We also assist the NC Wildlife Resources Commission (NCWRC) with their annual surveying. NCWRC has what are called “mist net sites” scattered throughout NC. At sundown, mist nets are set up and opened to receive bats. Bats fly in, and scientists record their information – including species, sex, age (adult or juvenile), and assesses it for presence or absence of white nose syndrome. Then, the bat is arm-banded and released.

White nose syndrome has been present in the United States since 2006 but wasn’t discovered here in NC until 2011. White nose is a fungal disease that thrives in moist, cool environments, where it grows on the muzzles, wings or fingers of hibernating bats. Hibernating bats enter a state of torpor in which metabolic activity dramatically slows, allowing them to survive the cold months without food or water. White nose is an irritant that wakes the bats during their hibernations, costing them critical calories during a time in which insects are scarce. White nose also causes imbalances in blood pH and potassium levels, which can inhibit heart function and lead to fatality (USGS, 2015). White nose is a serious concern, responsible for the deaths of more than one million bats.

Now that you’re armed with lots of information, what can YOU do to help bats?

#BatWeek-Endangered

Want more bats? Visit http://www.batweek.org

Join us for Bat Weekend! During National Bat Week, come out on October 27 and 28 to learn how you can be a bat hero. Many people don’t realize the huge positive impact bats make on our ecosystem and why it’s important we work to conserve them. We’ll show you how to build your own bat box, play games and more – for bats’ sake! Event activities are free with general admission or GSC membership.

 

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Media Release: Shark Week Coasts into the Greensboro Science Center

GREENSBORO, NC — The Greensboro Science Center (GSC) is celebrating the 30th anniversary of Discovery Channel’s Shark Week from Monday, July 23 – Saturday, July 28 with crafts, education stations and games from 10:00 a.m. – 2:00 p.m. daily. In addition to ongoing activities, including coloring pages, temporary tattoos and photos with Finny (the GSC’s shark mascot), each day of the week will be themed around a unique educational opportunity. Daily themes are as follows:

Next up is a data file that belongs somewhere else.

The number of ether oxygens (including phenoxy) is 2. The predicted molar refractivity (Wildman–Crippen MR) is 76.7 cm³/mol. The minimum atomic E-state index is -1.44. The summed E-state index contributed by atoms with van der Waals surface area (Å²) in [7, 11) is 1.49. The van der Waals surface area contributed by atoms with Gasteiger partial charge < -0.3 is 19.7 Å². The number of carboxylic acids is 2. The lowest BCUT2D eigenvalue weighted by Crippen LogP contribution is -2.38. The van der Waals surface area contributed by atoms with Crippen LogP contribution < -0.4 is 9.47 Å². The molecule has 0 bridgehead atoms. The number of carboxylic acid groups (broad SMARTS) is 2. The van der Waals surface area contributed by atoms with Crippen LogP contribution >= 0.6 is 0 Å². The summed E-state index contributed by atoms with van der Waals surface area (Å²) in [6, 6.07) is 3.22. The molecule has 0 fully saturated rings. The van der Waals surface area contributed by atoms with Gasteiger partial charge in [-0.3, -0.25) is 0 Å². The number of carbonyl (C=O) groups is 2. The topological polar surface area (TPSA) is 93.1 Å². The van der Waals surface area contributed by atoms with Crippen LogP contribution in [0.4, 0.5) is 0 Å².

Shark WeekMonday, July 23
Munch, Munch Monday
Learn what sharks like to eat and how they snag their snacks!

Tuesday, July 24
Toothful Tuesday
Test your shark smarts with a round of “Myth or Tooth” trivia!

Wednesday, July 25
Wonders Wednesday
Explore sharks’ super powers – like their ability to detect electricity!

Thursday, July 26
Thoughtful Thursday
Discover the importance of shark conservation: Why do we need sharks, and how can we help them?

Friday, July 27
Freaky Friday
Learn about the strangest and most unusual sharks in the sea!

Saturday, July 28
Supreme Saturday
Find out which sharks are the biggest, fastest, oldest, and more!

The GSC’s aquarium is home to four species of shark: sandbar sharks, blacktip sharks, bamboo sharks, and blacknose sharks. Sharks have been selected by the Association of Zoos & Aquariums (AZA) as a signature species for SAFE (Saving Animals From Extinction). SAFE focuses the collective expertise of AZA-accredited zoos and aquariums to save signature species by increasing direct conservation spending as well as increasing work in the field and within zoos and aquariums, and through public engagement. Shark Week is one example of the GSC’s involvement in this vital conservation effort.

Shark Week activities are included with general admission to the Greensboro Science Center. General admission is $13.50 for adults ages 14 – 64, $12.50 for children ages 3 – 13, and $12.50 for seniors ages 65+. Children 2 and under and Greensboro Science Center Members are free.